Monday, October 23, 2023

A COVID Test Medicare Scam May Be a Trial Run for Further Fraud; FBI Report: Violent Crime Decreases to Pre-Pandemic Levels, but Property Crime is on the Rise, and other C-Virus related stories
A COVID test Medicare scam may be a trial run for further fraud:
Medicare coverage for at-home COVID-19 tests ended in May, but the scams spawned by the temporary pandemic benefit could have lingering consequences for seniors.
Medicare advocates around the country who track fraud noticed an eleventh-hour rise in complaints from beneficiaries who received tests — sometimes by the dozen — that they never requested. It’s a signal that someone may have been using, and could continue to use, seniors’ Medicare information to improperly bill the federal government.
The U.S. Department of Health and Human Services’ Office of Inspector General has received complaints from around the country about unsolicited tests being billed to Medicare, said a top investigator. Earlier this year, the office posted a fraud warning on its website, urging consumers to report this and other COVID-related scams.
“Unfortunately, most of these schemes are the result of bad actors receiving stolen Medicare beneficiary information,” Scott Lampert, assistant inspector general for investigations, told KFF Health News.
Stolen Medicare numbers
Being targeted once can mean a person is vulnerable to future scams. A stolen Medicare number can be used repeatedly to get payment for all kinds of things or sold to other fraudsters, said María Alvarez, who oversees New York state’s Senior Medicare Patrol. The organization helps identify and educate beneficiaries about Medicare fraud throughout the country.
“If you have someone’s Medicare number, you can bill Medicare for procedures, tests, drugs, services, and durable medical equipment,” Alvarez said. “On the dark web, Medicare numbers are more valuable than credit card or Social Security numbers.” --->READ MORE HERE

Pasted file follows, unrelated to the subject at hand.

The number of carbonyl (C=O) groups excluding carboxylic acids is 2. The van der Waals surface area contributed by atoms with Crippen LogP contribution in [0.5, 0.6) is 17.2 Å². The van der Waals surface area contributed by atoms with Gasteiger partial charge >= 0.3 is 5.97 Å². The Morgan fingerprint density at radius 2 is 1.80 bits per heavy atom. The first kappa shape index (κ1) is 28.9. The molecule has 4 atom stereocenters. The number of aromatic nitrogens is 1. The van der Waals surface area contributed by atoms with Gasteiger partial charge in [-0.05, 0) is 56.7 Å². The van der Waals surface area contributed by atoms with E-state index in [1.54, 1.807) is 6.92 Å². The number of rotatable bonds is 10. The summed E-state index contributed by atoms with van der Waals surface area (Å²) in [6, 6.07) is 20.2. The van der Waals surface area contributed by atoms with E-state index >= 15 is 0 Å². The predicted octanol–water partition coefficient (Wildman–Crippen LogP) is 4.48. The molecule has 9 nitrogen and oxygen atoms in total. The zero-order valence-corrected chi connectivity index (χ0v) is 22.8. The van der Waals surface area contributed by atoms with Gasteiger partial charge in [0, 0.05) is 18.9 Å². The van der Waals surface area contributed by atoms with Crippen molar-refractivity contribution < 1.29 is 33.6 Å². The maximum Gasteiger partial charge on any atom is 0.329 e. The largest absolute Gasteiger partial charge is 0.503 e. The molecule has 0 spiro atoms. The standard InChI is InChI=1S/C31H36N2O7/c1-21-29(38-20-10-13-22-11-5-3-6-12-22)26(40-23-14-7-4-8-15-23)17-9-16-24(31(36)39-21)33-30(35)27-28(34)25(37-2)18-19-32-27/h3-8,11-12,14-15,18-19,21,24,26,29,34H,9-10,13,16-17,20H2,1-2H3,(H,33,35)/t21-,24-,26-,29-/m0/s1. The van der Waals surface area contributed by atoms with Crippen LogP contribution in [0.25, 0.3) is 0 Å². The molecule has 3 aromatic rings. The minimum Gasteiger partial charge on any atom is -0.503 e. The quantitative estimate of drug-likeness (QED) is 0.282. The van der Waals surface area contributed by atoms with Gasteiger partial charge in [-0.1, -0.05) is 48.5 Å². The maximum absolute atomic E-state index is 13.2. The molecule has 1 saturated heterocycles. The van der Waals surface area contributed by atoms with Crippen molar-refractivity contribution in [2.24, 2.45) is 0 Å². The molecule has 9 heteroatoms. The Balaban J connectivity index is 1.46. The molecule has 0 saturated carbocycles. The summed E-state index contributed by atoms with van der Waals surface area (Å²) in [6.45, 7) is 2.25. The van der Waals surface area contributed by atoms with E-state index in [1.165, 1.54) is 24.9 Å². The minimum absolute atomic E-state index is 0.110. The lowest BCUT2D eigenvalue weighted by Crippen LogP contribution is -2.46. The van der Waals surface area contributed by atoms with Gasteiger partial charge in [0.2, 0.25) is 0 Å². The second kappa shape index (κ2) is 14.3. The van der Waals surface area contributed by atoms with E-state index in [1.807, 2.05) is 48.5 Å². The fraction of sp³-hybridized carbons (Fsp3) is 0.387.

AP Photo/Charlie Neibergall, File
FBI report: Violent crime decreases to pre-pandemic levels, but property crime is on the rise:
Violent crime across the U.S. decreased last year — dropping to about the same level as before the onset of the COVID-19 pandemic — but property crimes rose substantially, according to data in the FBI’s annual crime report released Monday.
The report comes with an asterisk: Some law enforcement agencies failed to provide data. But a change in collection methods in compiling 2022 numbers helped, and the FBI said the new data represents 83.3% of all agencies covering 93.5% of the population. By contrast, last year’s numbers were from only 62.7% of agencies, representing 64.8% of Americans.
Violent crime dropped 1.7%, and that included a 6.1% decrease in murder and non-negligent manslaughter. Rape decreased 5.4% and aggravated assault dropped 1.1%, but robbery increased 1.3%. Violent crime had also decreased slightly in 2021, a big turnaround from 2020, when the murder rate in the U.S. jumped 29% during the pandemic that created huge social disruption and upended support systems.
The violent crime rate of 380.7 per 100,000 people was a tick better than 2019 — the year before the pandemic hit the U.S., when the rate was 380.8 per 100,000 people.
Richard Rosenfeld, criminal justice professor emeritus at the University of Missouri-St. Louis, said the drop in violence can be attributed largely to the fact that the “stresses and strains” associated with the pandemic have abated.
“By and large what we’re seeing is simply a return to something approaching normal after the big changes associated with the pandemic,” Rosenfeld said.
Despite the waning violence, property crimes jumped 7.1%, with motor vehicle thefts showing the biggest increase at 10.9%. The FBI said carjackings increased 8.1% from 2021, and the vast majority of carjackings involving an assailant with a weapon. Someone was injured in more than a quarter of all carjackings. --->READ MORE HERE
Follow links below to relevant/related stories and resources:

Hyatt Regency Long Beach fined $4.7M for violating COVID-19 law

Many Americans padded their savings amid COVID. How are they surviving as money dries up?

USA TODAY: Coronavirus Updates

WSJ: Coronavirus Live Updates

YAHOO NEWS: Coronavirus Live Updates

NEW YORK POST: Coronavirus The Latest

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